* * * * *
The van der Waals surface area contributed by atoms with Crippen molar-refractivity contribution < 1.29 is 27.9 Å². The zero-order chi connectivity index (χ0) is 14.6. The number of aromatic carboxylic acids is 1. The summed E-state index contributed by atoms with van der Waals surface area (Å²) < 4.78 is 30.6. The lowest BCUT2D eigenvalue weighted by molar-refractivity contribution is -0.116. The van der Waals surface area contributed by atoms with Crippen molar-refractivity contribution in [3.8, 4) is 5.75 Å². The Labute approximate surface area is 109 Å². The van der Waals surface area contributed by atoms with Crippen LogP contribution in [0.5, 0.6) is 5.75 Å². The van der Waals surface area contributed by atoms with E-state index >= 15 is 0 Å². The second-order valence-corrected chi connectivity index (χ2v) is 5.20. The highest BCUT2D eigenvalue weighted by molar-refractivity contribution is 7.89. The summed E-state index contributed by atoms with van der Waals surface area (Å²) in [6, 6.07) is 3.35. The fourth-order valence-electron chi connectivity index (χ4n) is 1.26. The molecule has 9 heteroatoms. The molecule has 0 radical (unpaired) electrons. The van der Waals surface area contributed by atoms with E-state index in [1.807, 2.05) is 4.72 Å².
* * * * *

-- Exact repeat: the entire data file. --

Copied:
The van der Waals surface area contributed by atoms with Crippen molar-refractivity contribution < 1.29 is 27.9 Å². The zero-order chi connectivity index (χ0) is 14.6. The number of aromatic carboxylic acids is 1. The summed E-state index contributed by atoms with van der Waals surface area (Å²) < 4.78 is 30.6. The lowest BCUT2D eigenvalue weighted by molar-refractivity contribution is -0.116. The van der Waals surface area contributed by atoms with Crippen molar-refractivity contribution in [3.8, 4) is 5.75 Å². The Labute approximate surface area is 109 Å². The van der Waals surface area contributed by atoms with Crippen LogP contribution in [0.5, 0.6) is 5.75 Å². The van der Waals surface area contributed by atoms with E-state index >= 15 is 0 Å². The second-order valence-corrected chi connectivity index (χ2v) is 5.20. The highest BCUT2D eigenvalue weighted by molar-refractivity contribution is 7.89. The summed E-state index contributed by atoms with van der Waals surface area (Å²) in [6, 6.07) is 3.35. The fourth-order valence-electron chi connectivity index (χ4n) is 1.26. The molecule has 9 heteroatoms. The molecule has 0 radical (unpaired) electrons. The van der Waals surface area contributed by atoms with E-state index in [1.807, 2.05) is 4.72 Å².